Timer The on-screen timer was implemented to give the players an easily readable countdown to the end of the game. We kept it black on white shadow text to prevent it from distracting against other important screen elements. The Timer begins at the moment the player enters the game-screen and counts down until no time is left, at which point the game is over. Implementation of the timer involved a running thread that updates the MapView overlay at regular intervals about every quarter second.

Alert for picking up an item.
Alert for picking up an item.
Error for trying to use an item when you have none.
Error for trying to use an item when you have none.

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II. Implementation

Interface Design & Iterations

The initial interface was designed using Droid Draw. We used this tool to quickly design mock ups for our lo-fi prototype. Those designs were the foundations of our interactive prototype. While the layouts generated using Droid Draw provided a good starting point, we made adjustments to the button sizes and contents as we received feedback from tests.

MapView

The major challenge and accomplishment we faced in the interactive prototype was the use of google maps. While the passing of information to map view and the map view controller were straightforward and relatively well documented, we had difficulties with adding controls to the map view. At first we set up the map activity using xml layouts as we did the other screens, however we quickly found that the only buttons that responded to entry in the way we wanted were the select button, the menu button, and the directional buttons. During the implementation of the map view we found that using setContentView() to set the view to the map view itself and overriding the key listener gave us access to all the keys, which was not the case for using key listener with xml layout. At first we attempted to design the interface around only those buttons and still be able to use xml but we felt strongly that this was too limiting and the controls we developed were too convoluted. We were also under the impression at this point that if we wanted icons they would have to be implemented as Drawable objects on top of the map view using xml. While we wanted to use xml layouts in case we wanted to add widgets in addition to the map, we felt the controls should come first. After deciding not to use xml, we found tutorials on how to use the map view overlay which provided much of the functionality we were looking for such as drawing simple shapes and adding icons.

Connectivity

Connectivity was the most difficult thing we struggled with. Since we do not have working hardware to test on we attempted to create a Wizard of Oz interface where one emulator will control multiple players while the testing application that would be used for testing by individuals would have the normal functionality of only controlling one player. We attempted many ways of trying to simulate this sort of connectivity and while we saw some results the Android SDK just did not have the features that we were needed to implement this effectively yet. The first thing we tried was to use a SQLite database and attempt to share information on the database between emulators but we quickly found that this was not possible for instances of the emulator to share information with each other in real time. Next we attempted to send information between the emulators through SMS messages but the emulator can only receive simulated hard coded messages at this point. The closest we got was with using Gtalk sessions and we were able to implement some connectivity, but this solution was not stable enough for our needs. We were able to use Gtalk sessions to send text information between two instances of the Android emulator but there are still some stability issues that we encountered and found on forums. Using Gtalk would cause a concurrency exception during the use of the application and interrupt the game. While this did not crash the application, the interruption we felt was not good for our implementation. While we were not able to fully implement networking, we feel that passing information as small text strings through either SMS or Gtalk session is an effective solution when it becomes implemented or is stable. Much of the framework necessary for this functionality is in our code now.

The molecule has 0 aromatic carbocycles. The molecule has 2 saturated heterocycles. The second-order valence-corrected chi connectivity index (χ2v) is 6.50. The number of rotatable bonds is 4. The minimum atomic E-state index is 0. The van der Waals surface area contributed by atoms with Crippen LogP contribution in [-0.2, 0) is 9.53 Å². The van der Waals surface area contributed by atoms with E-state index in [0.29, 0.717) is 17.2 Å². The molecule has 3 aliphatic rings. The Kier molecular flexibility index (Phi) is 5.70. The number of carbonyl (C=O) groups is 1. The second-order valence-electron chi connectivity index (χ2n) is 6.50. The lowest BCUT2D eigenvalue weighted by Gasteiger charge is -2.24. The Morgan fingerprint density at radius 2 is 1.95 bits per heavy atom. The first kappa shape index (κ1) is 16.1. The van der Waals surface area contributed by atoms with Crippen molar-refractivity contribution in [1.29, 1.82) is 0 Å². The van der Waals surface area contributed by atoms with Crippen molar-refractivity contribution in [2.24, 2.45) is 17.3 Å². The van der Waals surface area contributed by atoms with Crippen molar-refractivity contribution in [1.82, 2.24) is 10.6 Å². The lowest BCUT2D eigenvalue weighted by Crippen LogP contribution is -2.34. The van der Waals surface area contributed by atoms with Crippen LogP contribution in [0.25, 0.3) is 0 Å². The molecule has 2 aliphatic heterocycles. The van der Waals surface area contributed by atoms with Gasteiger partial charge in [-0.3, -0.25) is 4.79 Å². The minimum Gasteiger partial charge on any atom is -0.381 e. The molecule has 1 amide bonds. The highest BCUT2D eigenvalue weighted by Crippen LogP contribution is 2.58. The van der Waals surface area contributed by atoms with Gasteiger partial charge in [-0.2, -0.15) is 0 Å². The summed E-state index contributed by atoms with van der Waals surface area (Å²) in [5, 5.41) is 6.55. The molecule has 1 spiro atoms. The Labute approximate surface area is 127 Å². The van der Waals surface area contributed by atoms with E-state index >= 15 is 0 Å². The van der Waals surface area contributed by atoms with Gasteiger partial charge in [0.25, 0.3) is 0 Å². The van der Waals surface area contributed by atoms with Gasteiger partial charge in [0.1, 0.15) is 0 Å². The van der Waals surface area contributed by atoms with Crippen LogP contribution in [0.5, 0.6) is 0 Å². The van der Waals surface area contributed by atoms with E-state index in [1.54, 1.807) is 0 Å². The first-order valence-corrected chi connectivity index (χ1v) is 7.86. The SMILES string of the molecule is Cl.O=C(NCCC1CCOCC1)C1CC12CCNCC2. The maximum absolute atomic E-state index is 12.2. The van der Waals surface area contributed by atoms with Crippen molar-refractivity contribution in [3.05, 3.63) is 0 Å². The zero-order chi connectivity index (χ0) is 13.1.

III. Wizard of Oz & Unimplemented Features

Simulated Walking

Due to the lack of actual hardware to test on, certain aspects of the game play had to be simulated. The most notable Wizard of Oz technique was the simulation of walking. Since we had no GPS devices to use to track the movement of players, the game play screen had an interface for simulated walking through use of the directional pad. This was done by incrementing and decrementing the longitude and latitude values of the center of the map view depending on which directional button was pressed.

Simulated Connectivity

Our interface design is centered around the goal of connecting players to each other through location data and competition for virtual items. However, due to the time constraints of the project deadlines, we were forced to try to implement connections with various unwieldy tools such as SMS messaging and iChatSessions. The end result of the SMS was finding incomplete documentation and a lack of sufficient example implementations, while iChatSessions seemed very hopeful, until repeated untraceable concurrency exceptions occurred. Unfortunately, we developed an entire framework for the sqlite database before realizing the local nature and the privacy restrictions of independent emulator instances. We also wished to use a mySQL database through an Apache server, but insufficient know-how led us to attempt use of the included packages within the Android SDK. Implementation of the connectivity is now simulated by a static list of players in the lobby as well as a single instance of an actual connection-based player. Due to the instability of the systems, however, the data is not processed correctly and often creates concurrent access exceptions, most notably upon receiving a piece of data through a messageListener stub. There are also hard-coded sample locations of players for both teams that appear in changing locations for each ping initiated by the user.